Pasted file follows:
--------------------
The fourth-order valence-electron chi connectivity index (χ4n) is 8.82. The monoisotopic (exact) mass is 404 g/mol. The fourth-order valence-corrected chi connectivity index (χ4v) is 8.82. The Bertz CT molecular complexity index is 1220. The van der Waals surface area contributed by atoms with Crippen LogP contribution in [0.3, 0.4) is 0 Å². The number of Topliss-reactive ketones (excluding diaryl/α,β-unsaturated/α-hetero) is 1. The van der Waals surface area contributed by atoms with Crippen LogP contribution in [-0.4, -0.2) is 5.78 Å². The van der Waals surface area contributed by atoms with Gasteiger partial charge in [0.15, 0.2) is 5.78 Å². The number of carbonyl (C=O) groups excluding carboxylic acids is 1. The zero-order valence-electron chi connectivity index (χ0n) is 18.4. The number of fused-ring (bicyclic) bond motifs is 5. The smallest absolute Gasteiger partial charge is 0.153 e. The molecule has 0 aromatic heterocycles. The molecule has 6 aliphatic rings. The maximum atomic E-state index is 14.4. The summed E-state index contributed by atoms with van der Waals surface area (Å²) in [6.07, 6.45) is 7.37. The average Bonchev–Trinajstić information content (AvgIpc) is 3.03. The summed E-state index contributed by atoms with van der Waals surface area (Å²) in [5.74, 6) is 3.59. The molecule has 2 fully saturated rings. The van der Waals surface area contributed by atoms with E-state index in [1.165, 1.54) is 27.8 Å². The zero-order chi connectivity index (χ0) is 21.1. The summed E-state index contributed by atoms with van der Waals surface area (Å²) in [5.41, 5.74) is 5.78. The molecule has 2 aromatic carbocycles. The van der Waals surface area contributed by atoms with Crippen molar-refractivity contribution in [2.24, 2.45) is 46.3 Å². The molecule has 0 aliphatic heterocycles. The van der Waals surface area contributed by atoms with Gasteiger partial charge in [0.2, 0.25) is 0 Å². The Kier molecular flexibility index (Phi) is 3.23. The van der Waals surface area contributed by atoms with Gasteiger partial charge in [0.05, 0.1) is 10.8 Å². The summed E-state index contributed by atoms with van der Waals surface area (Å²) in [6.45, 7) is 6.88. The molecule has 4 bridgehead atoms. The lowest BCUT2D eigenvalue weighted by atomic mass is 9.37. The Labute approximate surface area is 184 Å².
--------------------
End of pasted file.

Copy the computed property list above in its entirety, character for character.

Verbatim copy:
The fourth-order valence-electron chi connectivity index (χ4n) is 8.82. The monoisotopic (exact) mass is 404 g/mol. The fourth-order valence-corrected chi connectivity index (χ4v) is 8.82. The Bertz CT molecular complexity index is 1220. The van der Waals surface area contributed by atoms with Crippen LogP contribution in [0.3, 0.4) is 0 Å². The number of Topliss-reactive ketones (excluding diaryl/α,β-unsaturated/α-hetero) is 1. The van der Waals surface area contributed by atoms with Crippen LogP contribution in [-0.4, -0.2) is 5.78 Å². The van der Waals surface area contributed by atoms with Gasteiger partial charge in [0.15, 0.2) is 5.78 Å². The number of carbonyl (C=O) groups excluding carboxylic acids is 1. The zero-order valence-electron chi connectivity index (χ0n) is 18.4. The number of fused-ring (bicyclic) bond motifs is 5. The smallest absolute Gasteiger partial charge is 0.153 e. The molecule has 0 aromatic heterocycles. The molecule has 6 aliphatic rings. The maximum atomic E-state index is 14.4. The summed E-state index contributed by atoms with van der Waals surface area (Å²) in [6.07, 6.45) is 7.37. The average Bonchev–Trinajstić information content (AvgIpc) is 3.03. The summed E-state index contributed by atoms with van der Waals surface area (Å²) in [5.74, 6) is 3.59. The molecule has 2 fully saturated rings. The van der Waals surface area contributed by atoms with E-state index in [1.165, 1.54) is 27.8 Å². The zero-order chi connectivity index (χ0) is 21.1. The summed E-state index contributed by atoms with van der Waals surface area (Å²) in [5.41, 5.74) is 5.78. The molecule has 2 aromatic carbocycles. The van der Waals surface area contributed by atoms with Crippen molar-refractivity contribution in [2.24, 2.45) is 46.3 Å². The molecule has 0 aliphatic heterocycles. The van der Waals surface area contributed by atoms with Gasteiger partial charge in [0.2, 0.25) is 0 Å². The Kier molecular flexibility index (Phi) is 3.23. The van der Waals surface area contributed by atoms with Gasteiger partial charge in [0.05, 0.1) is 10.8 Å². The summed E-state index contributed by atoms with van der Waals surface area (Å²) in [6.45, 7) is 6.88. The molecule has 4 bridgehead atoms. The lowest BCUT2D eigenvalue weighted by atomic mass is 9.37. The Labute approximate surface area is 184 Å².